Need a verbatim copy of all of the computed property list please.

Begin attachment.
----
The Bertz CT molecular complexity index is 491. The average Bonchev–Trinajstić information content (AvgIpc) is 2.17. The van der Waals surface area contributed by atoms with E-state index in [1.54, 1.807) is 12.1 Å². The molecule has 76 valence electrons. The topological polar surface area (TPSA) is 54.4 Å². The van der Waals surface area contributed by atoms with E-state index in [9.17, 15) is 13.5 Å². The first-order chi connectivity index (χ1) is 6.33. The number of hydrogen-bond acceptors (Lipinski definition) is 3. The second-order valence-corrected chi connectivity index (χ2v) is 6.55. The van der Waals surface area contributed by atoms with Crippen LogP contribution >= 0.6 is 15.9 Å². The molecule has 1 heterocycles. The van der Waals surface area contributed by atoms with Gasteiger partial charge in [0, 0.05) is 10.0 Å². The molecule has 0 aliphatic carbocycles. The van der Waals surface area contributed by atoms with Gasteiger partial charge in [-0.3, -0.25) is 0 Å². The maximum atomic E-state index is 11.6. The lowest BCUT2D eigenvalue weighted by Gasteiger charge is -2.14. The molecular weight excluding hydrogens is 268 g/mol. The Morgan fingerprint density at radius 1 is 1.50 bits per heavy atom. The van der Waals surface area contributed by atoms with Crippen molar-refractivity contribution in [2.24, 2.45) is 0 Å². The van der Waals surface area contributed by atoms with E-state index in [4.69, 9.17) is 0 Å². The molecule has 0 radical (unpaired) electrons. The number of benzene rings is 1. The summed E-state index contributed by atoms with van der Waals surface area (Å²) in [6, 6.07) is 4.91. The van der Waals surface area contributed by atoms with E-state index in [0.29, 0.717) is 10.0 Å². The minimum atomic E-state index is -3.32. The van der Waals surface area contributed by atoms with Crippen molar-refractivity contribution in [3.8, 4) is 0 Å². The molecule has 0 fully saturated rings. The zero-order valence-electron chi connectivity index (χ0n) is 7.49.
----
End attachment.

The Bertz CT molecular complexity index is 491. The average Bonchev–Trinajstić information content (AvgIpc) is 2.17. The van der Waals surface area contributed by atoms with E-state index in [1.54, 1.807) is 12.1 Å². The molecule has 76 valence electrons. The topological polar surface area (TPSA) is 54.4 Å². The van der Waals surface area contributed by atoms with E-state index in [9.17, 15) is 13.5 Å². The first-order chi connectivity index (χ1) is 6.33. The number of hydrogen-bond acceptors (Lipinski definition) is 3. The second-order valence-corrected chi connectivity index (χ2v) is 6.55. The van der Waals surface area contributed by atoms with Crippen LogP contribution >= 0.6 is 15.9 Å². The molecule has 1 heterocycles. The van der Waals surface area contributed by atoms with Gasteiger partial charge in [0, 0.05) is 10.0 Å². The molecule has 0 aliphatic carbocycles. The van der Waals surface area contributed by atoms with Gasteiger partial charge in [-0.3, -0.25) is 0 Å². The maximum atomic E-state index is 11.6. The lowest BCUT2D eigenvalue weighted by Gasteiger charge is -2.14. The molecular weight excluding hydrogens is 268 g/mol. The Morgan fingerprint density at radius 1 is 1.50 bits per heavy atom. The van der Waals surface area contributed by atoms with Crippen molar-refractivity contribution in [2.24, 2.45) is 0 Å². The van der Waals surface area contributed by atoms with E-state index in [4.69, 9.17) is 0 Å². The molecule has 0 radical (unpaired) electrons. The number of benzene rings is 1. The summed E-state index contributed by atoms with van der Waals surface area (Å²) in [6, 6.07) is 4.91. The van der Waals surface area contributed by atoms with E-state index in [0.29, 0.717) is 10.0 Å². The minimum atomic E-state index is -3.32. The van der Waals surface area contributed by atoms with Crippen molar-refractivity contribution in [3.8, 4) is 0 Å². The molecule has 0 fully saturated rings. The zero-order valence-electron chi connectivity index (χ0n) is 7.49.